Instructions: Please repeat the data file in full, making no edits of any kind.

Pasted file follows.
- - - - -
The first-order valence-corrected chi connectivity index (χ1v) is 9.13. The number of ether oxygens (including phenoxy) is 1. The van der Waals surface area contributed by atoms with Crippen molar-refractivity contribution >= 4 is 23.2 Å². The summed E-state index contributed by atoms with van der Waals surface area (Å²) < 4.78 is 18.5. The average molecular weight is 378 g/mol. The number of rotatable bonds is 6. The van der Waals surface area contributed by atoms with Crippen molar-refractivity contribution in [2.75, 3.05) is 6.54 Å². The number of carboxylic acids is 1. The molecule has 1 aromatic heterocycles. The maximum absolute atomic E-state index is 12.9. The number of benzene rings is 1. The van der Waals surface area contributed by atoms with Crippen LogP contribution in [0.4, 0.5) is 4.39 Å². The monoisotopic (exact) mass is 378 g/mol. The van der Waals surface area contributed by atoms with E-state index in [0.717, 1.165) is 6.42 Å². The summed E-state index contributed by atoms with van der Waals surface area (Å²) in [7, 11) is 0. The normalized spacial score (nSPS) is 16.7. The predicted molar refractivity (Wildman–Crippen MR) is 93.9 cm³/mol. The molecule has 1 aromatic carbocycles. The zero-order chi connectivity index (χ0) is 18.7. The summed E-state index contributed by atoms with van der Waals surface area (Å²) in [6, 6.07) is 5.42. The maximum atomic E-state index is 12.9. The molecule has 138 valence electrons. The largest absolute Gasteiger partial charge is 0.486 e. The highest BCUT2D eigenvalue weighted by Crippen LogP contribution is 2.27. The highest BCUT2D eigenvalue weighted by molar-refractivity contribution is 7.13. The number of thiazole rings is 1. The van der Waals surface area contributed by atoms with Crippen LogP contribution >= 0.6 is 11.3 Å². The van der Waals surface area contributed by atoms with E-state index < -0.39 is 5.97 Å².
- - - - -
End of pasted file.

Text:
The first-order valence-corrected chi connectivity index (χ1v) is 9.13. The number of ether oxygens (including phenoxy) is 1. The van der Waals surface area contributed by atoms with Crippen molar-refractivity contribution >= 4 is 23.2 Å². The summed E-state index contributed by atoms with van der Waals surface area (Å²) < 4.78 is 18.5. The average molecular weight is 378 g/mol. The number of rotatable bonds is 6. The van der Waals surface area contributed by atoms with Crippen molar-refractivity contribution in [2.75, 3.05) is 6.54 Å². The number of carboxylic acids is 1. The molecule has 1 aromatic heterocycles. The maximum absolute atomic E-state index is 12.9. The number of benzene rings is 1. The van der Waals surface area contributed by atoms with Crippen LogP contribution in [0.4, 0.5) is 4.39 Å². The monoisotopic (exact) mass is 378 g/mol. The van der Waals surface area contributed by atoms with E-state index in [0.717, 1.165) is 6.42 Å². The summed E-state index contributed by atoms with van der Waals surface area (Å²) in [7, 11) is 0. The normalized spacial score (nSPS) is 16.7. The predicted molar refractivity (Wildman–Crippen MR) is 93.9 cm³/mol. The molecule has 1 aromatic carbocycles. The zero-order chi connectivity index (χ0) is 18.7. The summed E-state index contributed by atoms with van der Waals surface area (Å²) in [6, 6.07) is 5.42. The maximum atomic E-state index is 12.9. The molecule has 138 valence electrons. The largest absolute Gasteiger partial charge is 0.486 e. The highest BCUT2D eigenvalue weighted by Crippen LogP contribution is 2.27. The highest BCUT2D eigenvalue weighted by molar-refractivity contribution is 7.13. The number of thiazole rings is 1. The van der Waals surface area contributed by atoms with Crippen LogP contribution >= 0.6 is 11.3 Å². The van der Waals surface area contributed by atoms with E-state index < -0.39 is 5.97 Å².